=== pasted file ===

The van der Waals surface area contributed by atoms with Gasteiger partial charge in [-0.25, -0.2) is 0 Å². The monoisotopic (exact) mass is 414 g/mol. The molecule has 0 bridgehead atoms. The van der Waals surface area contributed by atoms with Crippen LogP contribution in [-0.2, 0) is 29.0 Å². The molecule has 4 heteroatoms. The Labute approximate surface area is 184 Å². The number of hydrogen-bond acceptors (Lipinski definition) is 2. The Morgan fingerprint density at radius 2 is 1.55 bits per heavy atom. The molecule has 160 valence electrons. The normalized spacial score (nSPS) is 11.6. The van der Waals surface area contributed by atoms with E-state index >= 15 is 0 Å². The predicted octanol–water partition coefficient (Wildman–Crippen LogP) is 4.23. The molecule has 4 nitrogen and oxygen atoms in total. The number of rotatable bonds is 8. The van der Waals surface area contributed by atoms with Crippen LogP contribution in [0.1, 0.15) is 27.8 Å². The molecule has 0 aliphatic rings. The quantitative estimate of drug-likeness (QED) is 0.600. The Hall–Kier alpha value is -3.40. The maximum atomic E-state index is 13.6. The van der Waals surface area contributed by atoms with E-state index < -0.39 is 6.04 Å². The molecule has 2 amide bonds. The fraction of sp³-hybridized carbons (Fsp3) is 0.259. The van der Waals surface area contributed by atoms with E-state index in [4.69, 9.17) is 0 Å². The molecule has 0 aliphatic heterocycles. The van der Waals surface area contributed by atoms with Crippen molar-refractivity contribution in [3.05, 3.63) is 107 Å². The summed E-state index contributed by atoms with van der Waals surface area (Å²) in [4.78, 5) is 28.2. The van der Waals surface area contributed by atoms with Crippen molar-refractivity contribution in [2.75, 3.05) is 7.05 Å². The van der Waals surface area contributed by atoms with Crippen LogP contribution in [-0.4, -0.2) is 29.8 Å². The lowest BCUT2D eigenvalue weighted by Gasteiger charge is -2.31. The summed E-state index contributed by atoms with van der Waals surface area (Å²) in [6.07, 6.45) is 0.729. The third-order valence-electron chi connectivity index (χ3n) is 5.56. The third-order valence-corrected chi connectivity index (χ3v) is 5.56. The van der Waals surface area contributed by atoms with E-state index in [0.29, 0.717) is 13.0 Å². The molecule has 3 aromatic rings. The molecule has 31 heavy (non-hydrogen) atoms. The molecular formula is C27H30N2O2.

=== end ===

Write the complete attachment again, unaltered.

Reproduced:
The van der Waals surface area contributed by atoms with Gasteiger partial charge in [-0.25, -0.2) is 0 Å². The monoisotopic (exact) mass is 414 g/mol. The molecule has 0 bridgehead atoms. The van der Waals surface area contributed by atoms with Crippen LogP contribution in [-0.2, 0) is 29.0 Å². The molecule has 4 heteroatoms. The Labute approximate surface area is 184 Å². The number of hydrogen-bond acceptors (Lipinski definition) is 2. The Morgan fingerprint density at radius 2 is 1.55 bits per heavy atom. The molecule has 160 valence electrons. The normalized spacial score (nSPS) is 11.6. The van der Waals surface area contributed by atoms with E-state index >= 15 is 0 Å². The predicted octanol–water partition coefficient (Wildman–Crippen LogP) is 4.23. The molecule has 4 nitrogen and oxygen atoms in total. The number of rotatable bonds is 8. The van der Waals surface area contributed by atoms with Crippen LogP contribution in [0.1, 0.15) is 27.8 Å². The molecule has 0 aliphatic rings. The quantitative estimate of drug-likeness (QED) is 0.600. The Hall–Kier alpha value is -3.40. The maximum atomic E-state index is 13.6. The van der Waals surface area contributed by atoms with E-state index < -0.39 is 6.04 Å². The molecule has 2 amide bonds. The fraction of sp³-hybridized carbons (Fsp3) is 0.259. The van der Waals surface area contributed by atoms with E-state index in [4.69, 9.17) is 0 Å². The molecule has 0 aliphatic heterocycles. The van der Waals surface area contributed by atoms with Crippen molar-refractivity contribution in [3.05, 3.63) is 107 Å². The summed E-state index contributed by atoms with van der Waals surface area (Å²) in [4.78, 5) is 28.2. The van der Waals surface area contributed by atoms with Crippen molar-refractivity contribution in [2.75, 3.05) is 7.05 Å². The van der Waals surface area contributed by atoms with Crippen LogP contribution in [-0.4, -0.2) is 29.8 Å². The lowest BCUT2D eigenvalue weighted by Gasteiger charge is -2.31. The summed E-state index contributed by atoms with van der Waals surface area (Å²) in [6.07, 6.45) is 0.729. The third-order valence-electron chi connectivity index (χ3n) is 5.56. The third-order valence-corrected chi connectivity index (χ3v) is 5.56. The van der Waals surface area contributed by atoms with E-state index in [0.29, 0.717) is 13.0 Å². The molecule has 3 aromatic rings. The molecule has 31 heavy (non-hydrogen) atoms. The molecular formula is C27H30N2O2.